Grace and peace to you and through you
I was at Theewaterskloof Dam the other day. The stretched out sand surrounded the water like an army surrounding a city waiting for it to surrender. If this drought is drastic in winter we can be sure it will be deadly in summer.
As it was with the power / electricity “load-shedding” a few years ago we will probably only learn the true value of water and our dependence on water when the taps defy our touch and turn. Perhaps only then will we realise how much water we waste and never think of “catching”. In the future every rooftop will have to harvest rainwater for sure.
A life-giving world-view or spirituality humbly moves us to a truly reverent relationship with all of creation. To this end we would do well to learn from the faith traditions of those whom Christendom over the centuries have dismissively named ‘pagans’. I invite you to reflect on the following “confession of faith” from a fantasy novel called “The Fifth Sacred Thing”:
The earth is a living, conscious being. In company with cultures of many different times and places, we name these things as sacred: air, fire, water and earth.
Whether we see them as the breath, energy, blood, and body of the Mother, or as the blessed gifts of a Creator, or as symbols of the interconnected systems that sustain life, we know that nothing can live without them.
To call these things sacred is to say that they have a value beyond their usefulness for human ends, that they themselves become the standards by which our acts, our economics, our laws, and our purposes must be judged. No one has the right to appropriate them or profit from them at the expense of others. Any government that fails to protect them forfeits its legitimacy.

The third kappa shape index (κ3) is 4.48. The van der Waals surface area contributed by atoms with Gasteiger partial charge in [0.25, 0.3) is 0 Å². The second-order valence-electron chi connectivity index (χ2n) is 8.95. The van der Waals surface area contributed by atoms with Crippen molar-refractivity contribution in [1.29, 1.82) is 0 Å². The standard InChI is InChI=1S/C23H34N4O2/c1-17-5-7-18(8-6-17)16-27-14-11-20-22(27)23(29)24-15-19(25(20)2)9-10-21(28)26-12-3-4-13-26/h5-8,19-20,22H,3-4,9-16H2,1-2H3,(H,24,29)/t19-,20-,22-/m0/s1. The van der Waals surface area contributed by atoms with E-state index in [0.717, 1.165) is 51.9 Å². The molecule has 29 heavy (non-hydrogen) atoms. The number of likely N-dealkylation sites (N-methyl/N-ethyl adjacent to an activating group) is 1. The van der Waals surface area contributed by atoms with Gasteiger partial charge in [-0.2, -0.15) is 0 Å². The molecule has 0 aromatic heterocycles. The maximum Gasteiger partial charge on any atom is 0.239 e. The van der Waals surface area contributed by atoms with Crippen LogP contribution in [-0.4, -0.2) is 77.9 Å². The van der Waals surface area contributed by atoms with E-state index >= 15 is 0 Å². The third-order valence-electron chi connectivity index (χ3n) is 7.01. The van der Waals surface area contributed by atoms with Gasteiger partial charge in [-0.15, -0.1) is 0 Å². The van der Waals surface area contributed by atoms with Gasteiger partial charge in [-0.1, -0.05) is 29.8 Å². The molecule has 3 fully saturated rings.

All people, all living things, are part of the earth life, and so are sacred. Not one of us stands higher or lower than any other.
Only justice can assure balance: only ecological balance can sustain freedom. Only in freedom can that fifth sacred thing we call spirit flourish in its full diversity.
To honour the sacred is to create conditions in which nourishment, sustenance, habitat, knowledge, freedom, and beauty can thrive. To honour the sacred is to make love possible.
To this we dedicate our curiosity, our will, our courage, our silences, and our voices. To this we dedicate our lives.
I am sure Jesus would say amen to this, aren’t you?
“We hope for a harvest, we pray for rain, but nothing is certain? We say that the harvest will only be abundant if the crops are shared, that the rains will not come unless water is conserved and shared and respected. We believe we can continue to live and thrive only if we care for one another… …But at last we have come to understand that we are part of the earth, part of the air, the fire, and the water, as we are part of one another.”
– The Fifth Sacred Thing, Stawhawk